About six weeks ago, at the Waterfront Target, I happened to see Lynnie, the sister of Michele, who is the best friend of my ex-fiancée, Anita (anyone for six degrees of Kevin Bacon?). During our conversation, Lynnie mentioned that Michele was working at the wine shop on the other side of the shopping area. Just yesterday, as I was coming home from an appointment with my neurologist, I realized that the bus route home ran very near that wine shop, so I went there to pay Michele a visit.
It was quite nice to see her again, after more than a few years. When I had known her years ago, Michele was the alcoholic's alcoholic, with a list of problems that would stretch from here to the Moon. The Michele with whom I spoke yesterday seemed more at peace with herself. When Lynnie had told me where Michele was working, I must have had a look of concern upon my face, because Lynnie assured me that Michele was doing much better, that she had been off the sauce for years, after it had nearly killed her.
We spoke of Anita. Before we were engaged, Anita had been twice married and twice divorced; the way I understand it, after we had split, Anita had married a third time, to her first husband. This troubled me greatly, because Hubby #1 had been horribly abusive; allegedly, when he was stationed in Germany, his nickname in his Army unit was "Wifebeater" (I won't even begin to comment upon the connotations of the glib assignment of that epithet).
This got me to thinking, and it is a fact well known that when I get to thinking, I am dangerous. I wondered what Anita was seeking; I wondered if she was looking more to alleviate loneliness than to share her life with someone. I wondered about myself; had I been trying to do the same? I was married to Sandra for eight years, I was in a committed relationship with Melody for eleven. Even though I had not been looking for a romantic relationship at the time -- or, at least, this is what I would have myself believe -- I had met Ron on a search for a friend, someone to talk to, someone to help alleviate my own loneliness. Have I also, then, been looking for an animated plush pillow?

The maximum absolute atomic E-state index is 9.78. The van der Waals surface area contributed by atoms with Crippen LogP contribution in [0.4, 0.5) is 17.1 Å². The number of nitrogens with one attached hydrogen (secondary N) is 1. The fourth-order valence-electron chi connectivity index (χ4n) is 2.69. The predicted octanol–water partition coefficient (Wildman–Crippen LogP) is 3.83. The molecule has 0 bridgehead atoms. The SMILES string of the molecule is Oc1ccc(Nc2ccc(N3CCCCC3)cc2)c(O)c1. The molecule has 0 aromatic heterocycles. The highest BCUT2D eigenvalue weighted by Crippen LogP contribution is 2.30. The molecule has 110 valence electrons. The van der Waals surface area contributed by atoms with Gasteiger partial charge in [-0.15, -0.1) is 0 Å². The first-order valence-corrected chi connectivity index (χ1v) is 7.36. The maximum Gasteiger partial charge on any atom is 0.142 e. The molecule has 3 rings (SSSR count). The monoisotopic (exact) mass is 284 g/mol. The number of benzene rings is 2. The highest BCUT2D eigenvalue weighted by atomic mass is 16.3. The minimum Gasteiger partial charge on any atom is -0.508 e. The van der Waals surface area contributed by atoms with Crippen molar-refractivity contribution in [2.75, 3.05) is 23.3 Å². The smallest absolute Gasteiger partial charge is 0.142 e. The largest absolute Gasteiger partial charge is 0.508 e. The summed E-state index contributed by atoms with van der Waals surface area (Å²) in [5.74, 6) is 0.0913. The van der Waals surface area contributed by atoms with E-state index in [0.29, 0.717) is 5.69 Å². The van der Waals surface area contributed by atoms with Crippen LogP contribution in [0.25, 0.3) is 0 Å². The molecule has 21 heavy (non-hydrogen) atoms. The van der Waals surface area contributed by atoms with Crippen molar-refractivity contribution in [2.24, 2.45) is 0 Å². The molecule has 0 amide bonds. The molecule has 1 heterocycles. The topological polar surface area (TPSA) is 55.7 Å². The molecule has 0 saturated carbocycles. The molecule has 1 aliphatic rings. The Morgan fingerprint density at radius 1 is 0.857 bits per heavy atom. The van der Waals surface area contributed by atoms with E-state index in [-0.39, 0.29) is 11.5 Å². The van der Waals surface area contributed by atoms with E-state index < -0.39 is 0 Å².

Loneliness is not an enjoyable state, but it is possible that it is the state that awaits many of us. Perhaps it is the state that befalls all of us, for as lucky as some may be to have legions of friends, it is only we, ourselves, who are constantly with us, in the end. I need to come to terms with the fact that I will spend most of my life alone, for as much as I am a very public figure, I am a very private person. My world-view differs substantially to the world-views of almost everyone I know; this world-view defines me, this world-view also isolates me. What is most important about this world-view is that I have spent fifty-four years building it, I hold it for no other reason than my ability to justify it, and I cannot modify it for the sake of any person other than myself.
I have earlier written of Homo segregatum, "Isolated Man"; I wonder if H. segregatum is not a subspecies at all. To those who argue that the defining characteristic of Homo sapiens is his ability to think abstractly, to reason, may I offer the putative counterexample of Felis sylvestris catus, the domestic cat. I am had by three, Miranda, Winston, and DC. DC, my youngest, is quite the alpha male, and spends much of his time chasing Winston around my apartment. Many times has Winston, while being chased through the Studio, disappeared around a corner into the kitchen; and many times has DC responded by halting, reversing his direction, and heading around the other entrance to the kitchen in order to head Winston off. That may be habit now, but at some point, DC must have realized that the best way to his prey could be backtracking, a route that would surely be counterintuitive to a creature of lesser intelligence. On the other hand, I know of no social species other than Homo sapiens whose members can live for prolonged periods in emotional isolation. Perhaps, then, H. sapiens is H. segregatum; perhaps evolution has condemned all of us humans to carry the burden of loneliness. If this is the case, then all I can do is learn to deal with it.